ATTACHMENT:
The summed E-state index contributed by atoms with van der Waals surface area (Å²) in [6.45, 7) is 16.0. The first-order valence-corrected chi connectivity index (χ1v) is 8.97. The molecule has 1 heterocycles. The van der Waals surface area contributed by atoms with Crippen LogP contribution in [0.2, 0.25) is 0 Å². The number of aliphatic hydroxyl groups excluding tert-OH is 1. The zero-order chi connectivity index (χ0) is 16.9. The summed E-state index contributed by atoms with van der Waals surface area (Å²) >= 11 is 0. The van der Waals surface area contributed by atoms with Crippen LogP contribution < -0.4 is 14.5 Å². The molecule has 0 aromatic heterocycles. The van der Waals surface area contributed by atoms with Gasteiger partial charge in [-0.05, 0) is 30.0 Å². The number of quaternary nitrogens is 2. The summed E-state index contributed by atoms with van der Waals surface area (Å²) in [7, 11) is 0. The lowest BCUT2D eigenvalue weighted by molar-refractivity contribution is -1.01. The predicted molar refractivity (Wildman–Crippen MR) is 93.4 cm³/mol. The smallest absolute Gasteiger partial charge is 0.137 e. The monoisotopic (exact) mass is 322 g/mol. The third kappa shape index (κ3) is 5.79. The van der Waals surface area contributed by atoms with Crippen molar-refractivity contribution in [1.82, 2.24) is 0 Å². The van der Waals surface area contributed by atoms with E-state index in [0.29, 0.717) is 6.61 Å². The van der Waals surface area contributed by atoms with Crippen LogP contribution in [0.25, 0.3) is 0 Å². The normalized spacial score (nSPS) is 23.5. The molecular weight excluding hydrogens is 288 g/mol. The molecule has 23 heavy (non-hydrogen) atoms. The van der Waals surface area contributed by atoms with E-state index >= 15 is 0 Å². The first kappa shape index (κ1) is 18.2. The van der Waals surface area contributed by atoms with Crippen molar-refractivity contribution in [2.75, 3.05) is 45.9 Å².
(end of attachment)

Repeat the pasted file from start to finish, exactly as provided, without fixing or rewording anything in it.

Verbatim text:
The summed E-state index contributed by atoms with van der Waals surface area (Å²) in [6.45, 7) is 16.0. The first-order valence-corrected chi connectivity index (χ1v) is 8.97. The molecule has 1 heterocycles. The van der Waals surface area contributed by atoms with Crippen LogP contribution in [0.2, 0.25) is 0 Å². The number of aliphatic hydroxyl groups excluding tert-OH is 1. The zero-order chi connectivity index (χ0) is 16.9. The summed E-state index contributed by atoms with van der Waals surface area (Å²) >= 11 is 0. The van der Waals surface area contributed by atoms with Crippen LogP contribution < -0.4 is 14.5 Å². The molecule has 0 aromatic heterocycles. The van der Waals surface area contributed by atoms with Gasteiger partial charge in [-0.05, 0) is 30.0 Å². The number of quaternary nitrogens is 2. The summed E-state index contributed by atoms with van der Waals surface area (Å²) in [7, 11) is 0. The lowest BCUT2D eigenvalue weighted by molar-refractivity contribution is -1.01. The predicted molar refractivity (Wildman–Crippen MR) is 93.4 cm³/mol. The smallest absolute Gasteiger partial charge is 0.137 e. The monoisotopic (exact) mass is 322 g/mol. The third kappa shape index (κ3) is 5.79. The van der Waals surface area contributed by atoms with Crippen molar-refractivity contribution in [1.82, 2.24) is 0 Å². The van der Waals surface area contributed by atoms with E-state index in [0.29, 0.717) is 6.61 Å². The van der Waals surface area contributed by atoms with Crippen LogP contribution in [0.25, 0.3) is 0 Å². The normalized spacial score (nSPS) is 23.5. The molecular weight excluding hydrogens is 288 g/mol. The molecule has 23 heavy (non-hydrogen) atoms. The van der Waals surface area contributed by atoms with E-state index >= 15 is 0 Å². The first kappa shape index (κ1) is 18.2. The van der Waals surface area contributed by atoms with Crippen molar-refractivity contribution in [2.75, 3.05) is 45.9 Å².